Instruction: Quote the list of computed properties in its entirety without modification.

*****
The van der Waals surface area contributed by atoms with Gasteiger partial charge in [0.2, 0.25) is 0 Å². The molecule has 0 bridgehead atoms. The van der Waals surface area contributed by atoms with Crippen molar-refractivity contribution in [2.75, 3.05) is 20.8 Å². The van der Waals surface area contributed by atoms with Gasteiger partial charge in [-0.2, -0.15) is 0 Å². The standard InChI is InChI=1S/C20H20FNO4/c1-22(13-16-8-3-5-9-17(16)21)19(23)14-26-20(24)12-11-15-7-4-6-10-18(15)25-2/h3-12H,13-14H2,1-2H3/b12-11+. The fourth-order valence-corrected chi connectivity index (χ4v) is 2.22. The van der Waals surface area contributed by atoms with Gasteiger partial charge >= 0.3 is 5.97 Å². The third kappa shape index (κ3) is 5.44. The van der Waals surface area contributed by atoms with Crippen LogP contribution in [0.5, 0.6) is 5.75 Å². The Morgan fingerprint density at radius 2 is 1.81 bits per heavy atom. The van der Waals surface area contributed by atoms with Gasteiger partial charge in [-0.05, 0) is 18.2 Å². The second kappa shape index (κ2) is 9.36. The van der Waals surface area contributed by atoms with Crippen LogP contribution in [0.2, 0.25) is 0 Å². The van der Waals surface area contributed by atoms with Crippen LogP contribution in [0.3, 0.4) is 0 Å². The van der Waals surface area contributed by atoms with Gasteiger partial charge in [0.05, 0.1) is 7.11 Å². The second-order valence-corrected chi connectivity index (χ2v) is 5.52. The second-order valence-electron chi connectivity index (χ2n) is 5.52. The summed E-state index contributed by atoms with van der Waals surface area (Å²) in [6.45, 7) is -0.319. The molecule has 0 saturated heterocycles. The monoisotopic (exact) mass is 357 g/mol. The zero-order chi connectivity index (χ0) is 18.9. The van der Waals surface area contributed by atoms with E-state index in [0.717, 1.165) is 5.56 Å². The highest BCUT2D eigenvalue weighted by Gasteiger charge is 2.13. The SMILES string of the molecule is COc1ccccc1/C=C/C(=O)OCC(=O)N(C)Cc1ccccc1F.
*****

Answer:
The van der Waals surface area contributed by atoms with Gasteiger partial charge in [0.2, 0.25) is 0 Å². The molecule has 0 bridgehead atoms. The van der Waals surface area contributed by atoms with Crippen molar-refractivity contribution in [2.75, 3.05) is 20.8 Å². The van der Waals surface area contributed by atoms with Gasteiger partial charge in [-0.2, -0.15) is 0 Å². The standard InChI is InChI=1S/C20H20FNO4/c1-22(13-16-8-3-5-9-17(16)21)19(23)14-26-20(24)12-11-15-7-4-6-10-18(15)25-2/h3-12H,13-14H2,1-2H3/b12-11+. The fourth-order valence-corrected chi connectivity index (χ4v) is 2.22. The van der Waals surface area contributed by atoms with Gasteiger partial charge >= 0.3 is 5.97 Å². The third kappa shape index (κ3) is 5.44. The van der Waals surface area contributed by atoms with Crippen LogP contribution in [0.5, 0.6) is 5.75 Å². The Morgan fingerprint density at radius 2 is 1.81 bits per heavy atom. The van der Waals surface area contributed by atoms with Gasteiger partial charge in [-0.05, 0) is 18.2 Å². The second kappa shape index (κ2) is 9.36. The van der Waals surface area contributed by atoms with Crippen LogP contribution in [0.2, 0.25) is 0 Å². The van der Waals surface area contributed by atoms with Crippen LogP contribution in [0.3, 0.4) is 0 Å². The van der Waals surface area contributed by atoms with Gasteiger partial charge in [0.05, 0.1) is 7.11 Å². The second-order valence-corrected chi connectivity index (χ2v) is 5.52. The second-order valence-electron chi connectivity index (χ2n) is 5.52. The summed E-state index contributed by atoms with van der Waals surface area (Å²) in [6.45, 7) is -0.319. The molecule has 0 saturated heterocycles. The monoisotopic (exact) mass is 357 g/mol. The zero-order chi connectivity index (χ0) is 18.9. The van der Waals surface area contributed by atoms with E-state index in [0.717, 1.165) is 5.56 Å². The highest BCUT2D eigenvalue weighted by Gasteiger charge is 2.13. The SMILES string of the molecule is COc1ccccc1/C=C/C(=O)OCC(=O)N(C)Cc1ccccc1F.